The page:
C.S. Lewis once wrote, “Everyone thinks forgiveness is a lovely idea until he has something to forgive.”

It’s a witty quote, one I cite often because it really gets to the heart of Jesus’s teaching. From an outside perspective, forgiveness seems logical. If all people forgave as quickly and freely as Jesus teaches, there would be no war, fights, or even conflict. From an entirely rational perspective, we can see how forgiveness sows unity, productiveness, and harmony. Forgiveness is the mechanism of love. But, when we add emotions, particularly our emotions, we experience a different story, one that C.S. Lewis so cleverly points out in the above quote.

Perhaps more so than at any time in my life I’ve come face to face with that type of forgiveness. The display of anger, hatred, bigotry, and evil ideology in Charlottesville this past week was both shocking and inexcusable. The fact that this groundswell of hatred exists within America after everything our country has endured is beyond belief. The Great Generation gave hundreds of thousands of lives to fight not just Nazi soldiers, but their ideology of hatred and bigotry. And yet, in 2017, people filled with such hatred and warped thinking feel emboldened to walk through American streets waving Nazi flags. It plays out on our televisions and mobile phones like some dystopian fiction, but sadly, it is reality, a reality that struck home in a very personal way for me.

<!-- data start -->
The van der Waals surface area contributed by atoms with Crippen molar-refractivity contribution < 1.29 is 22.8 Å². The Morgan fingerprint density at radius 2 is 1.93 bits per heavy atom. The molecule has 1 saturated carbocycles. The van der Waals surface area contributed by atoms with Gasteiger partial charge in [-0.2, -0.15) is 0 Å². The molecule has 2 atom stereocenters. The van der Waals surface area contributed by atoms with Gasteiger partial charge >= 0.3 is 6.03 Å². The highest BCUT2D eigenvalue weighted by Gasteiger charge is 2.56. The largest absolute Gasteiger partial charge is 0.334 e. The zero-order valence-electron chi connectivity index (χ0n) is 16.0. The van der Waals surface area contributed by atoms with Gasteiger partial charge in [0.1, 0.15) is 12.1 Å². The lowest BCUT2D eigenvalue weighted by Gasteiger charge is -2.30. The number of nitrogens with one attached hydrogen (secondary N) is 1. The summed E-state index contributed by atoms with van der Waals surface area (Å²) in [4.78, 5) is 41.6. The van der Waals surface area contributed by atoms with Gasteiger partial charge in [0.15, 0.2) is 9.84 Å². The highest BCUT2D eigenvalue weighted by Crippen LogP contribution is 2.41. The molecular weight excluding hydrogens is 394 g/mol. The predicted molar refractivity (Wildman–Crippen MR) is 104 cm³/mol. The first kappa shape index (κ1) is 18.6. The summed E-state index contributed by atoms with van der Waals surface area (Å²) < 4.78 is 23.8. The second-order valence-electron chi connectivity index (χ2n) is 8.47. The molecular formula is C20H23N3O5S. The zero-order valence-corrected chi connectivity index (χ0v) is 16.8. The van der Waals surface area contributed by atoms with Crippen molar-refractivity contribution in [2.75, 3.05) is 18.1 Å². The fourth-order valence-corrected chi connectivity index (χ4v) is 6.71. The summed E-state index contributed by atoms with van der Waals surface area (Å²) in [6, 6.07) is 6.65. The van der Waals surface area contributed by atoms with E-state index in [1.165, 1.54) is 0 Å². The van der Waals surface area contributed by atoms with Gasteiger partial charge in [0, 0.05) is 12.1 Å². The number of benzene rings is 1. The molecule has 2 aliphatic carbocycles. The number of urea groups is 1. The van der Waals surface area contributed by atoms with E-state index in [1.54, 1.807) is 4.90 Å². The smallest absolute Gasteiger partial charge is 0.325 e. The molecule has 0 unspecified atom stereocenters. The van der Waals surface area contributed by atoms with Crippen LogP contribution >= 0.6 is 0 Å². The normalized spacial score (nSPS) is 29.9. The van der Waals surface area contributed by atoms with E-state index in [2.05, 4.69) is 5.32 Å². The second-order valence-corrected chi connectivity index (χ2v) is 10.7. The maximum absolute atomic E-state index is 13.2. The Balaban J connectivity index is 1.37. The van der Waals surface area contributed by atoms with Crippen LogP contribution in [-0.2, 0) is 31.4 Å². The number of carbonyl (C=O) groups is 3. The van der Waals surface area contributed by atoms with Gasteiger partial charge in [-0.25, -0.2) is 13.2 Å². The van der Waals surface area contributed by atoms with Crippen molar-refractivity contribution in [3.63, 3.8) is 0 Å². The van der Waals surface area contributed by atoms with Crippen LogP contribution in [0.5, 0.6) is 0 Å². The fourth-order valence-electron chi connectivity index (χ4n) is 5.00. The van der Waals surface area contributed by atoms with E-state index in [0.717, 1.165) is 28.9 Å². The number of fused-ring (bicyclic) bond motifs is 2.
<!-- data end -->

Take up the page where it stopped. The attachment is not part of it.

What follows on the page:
My mother’s father went to the University of Virginia. One day when my father was a senior in high school, “PaPa” called him into his office. Despite the ominous circumstance of a girl’s father requesting a private chat with her boyfriend, PaPa had no intention of chastising my father. Rather, since he saw how much my mother loved my father even then, he wanted to share something with him that was dear to his heart. He showed my father his yearbook from “the University.” Unsurprisingly, my father attended UVA, and my father married my mother shortly after his graduation. Growing up, trips to Charlottesville to walk the lawn, visit the Downtown Mall, shop on “the Corner,” and see Virginia football or basketball games were a much-anticipated treat. I watched every game I could on television (well before the internet made every game viewable), and it should come as no surprise that both my brother and I went to UVA as well. For people that truly know this special place, it should also not surprise that both Christian and I met our wives while students at “the University.” For me, Virginia has been home. It’s been a family tradition, one held so near and dear to our hearts that the students, faculty, and residents feel like family. It is a place of warmth, a place of love. And since my mother died of cancer, the thought of her beloved Wahoos has always brought warm memories of her to my heart and mind.